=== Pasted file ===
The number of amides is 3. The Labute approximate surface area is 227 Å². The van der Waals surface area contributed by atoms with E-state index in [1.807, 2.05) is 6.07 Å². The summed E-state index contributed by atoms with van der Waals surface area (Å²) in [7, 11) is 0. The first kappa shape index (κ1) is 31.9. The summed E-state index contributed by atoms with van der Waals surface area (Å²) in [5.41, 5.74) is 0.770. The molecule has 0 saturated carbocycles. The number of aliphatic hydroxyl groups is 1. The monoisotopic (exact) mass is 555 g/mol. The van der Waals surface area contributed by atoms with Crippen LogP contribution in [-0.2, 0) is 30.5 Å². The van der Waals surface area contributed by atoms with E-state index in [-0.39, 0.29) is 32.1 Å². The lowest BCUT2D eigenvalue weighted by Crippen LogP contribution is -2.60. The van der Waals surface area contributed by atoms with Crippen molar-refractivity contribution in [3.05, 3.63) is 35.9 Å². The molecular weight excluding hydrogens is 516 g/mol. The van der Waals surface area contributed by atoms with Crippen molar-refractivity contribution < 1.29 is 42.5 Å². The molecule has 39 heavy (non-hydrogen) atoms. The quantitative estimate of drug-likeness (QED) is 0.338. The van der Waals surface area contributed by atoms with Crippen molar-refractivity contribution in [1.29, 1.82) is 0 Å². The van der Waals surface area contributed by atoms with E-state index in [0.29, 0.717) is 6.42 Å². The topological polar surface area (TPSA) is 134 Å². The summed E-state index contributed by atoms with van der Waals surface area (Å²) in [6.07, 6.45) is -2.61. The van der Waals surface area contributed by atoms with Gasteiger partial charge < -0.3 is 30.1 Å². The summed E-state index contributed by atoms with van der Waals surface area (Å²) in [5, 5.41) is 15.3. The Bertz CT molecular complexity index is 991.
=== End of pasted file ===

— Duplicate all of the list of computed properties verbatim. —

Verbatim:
The number of amides is 3. The Labute approximate surface area is 227 Å². The van der Waals surface area contributed by atoms with E-state index in [1.807, 2.05) is 6.07 Å². The summed E-state index contributed by atoms with van der Waals surface area (Å²) in [7, 11) is 0. The first kappa shape index (κ1) is 31.9. The summed E-state index contributed by atoms with van der Waals surface area (Å²) in [5.41, 5.74) is 0.770. The molecule has 0 saturated carbocycles. The number of aliphatic hydroxyl groups is 1. The monoisotopic (exact) mass is 555 g/mol. The van der Waals surface area contributed by atoms with Crippen LogP contribution in [-0.2, 0) is 30.5 Å². The van der Waals surface area contributed by atoms with E-state index in [-0.39, 0.29) is 32.1 Å². The lowest BCUT2D eigenvalue weighted by Crippen LogP contribution is -2.60. The van der Waals surface area contributed by atoms with Crippen molar-refractivity contribution in [3.05, 3.63) is 35.9 Å². The molecular weight excluding hydrogens is 516 g/mol. The van der Waals surface area contributed by atoms with Crippen molar-refractivity contribution < 1.29 is 42.5 Å². The molecule has 39 heavy (non-hydrogen) atoms. The quantitative estimate of drug-likeness (QED) is 0.338. The van der Waals surface area contributed by atoms with Crippen molar-refractivity contribution in [1.29, 1.82) is 0 Å². The van der Waals surface area contributed by atoms with E-state index in [0.29, 0.717) is 6.42 Å². The topological polar surface area (TPSA) is 134 Å². The summed E-state index contributed by atoms with van der Waals surface area (Å²) in [6.07, 6.45) is -2.61. The van der Waals surface area contributed by atoms with Gasteiger partial charge < -0.3 is 30.1 Å². The summed E-state index contributed by atoms with van der Waals surface area (Å²) in [5, 5.41) is 15.3. The Bertz CT molecular complexity index is 991.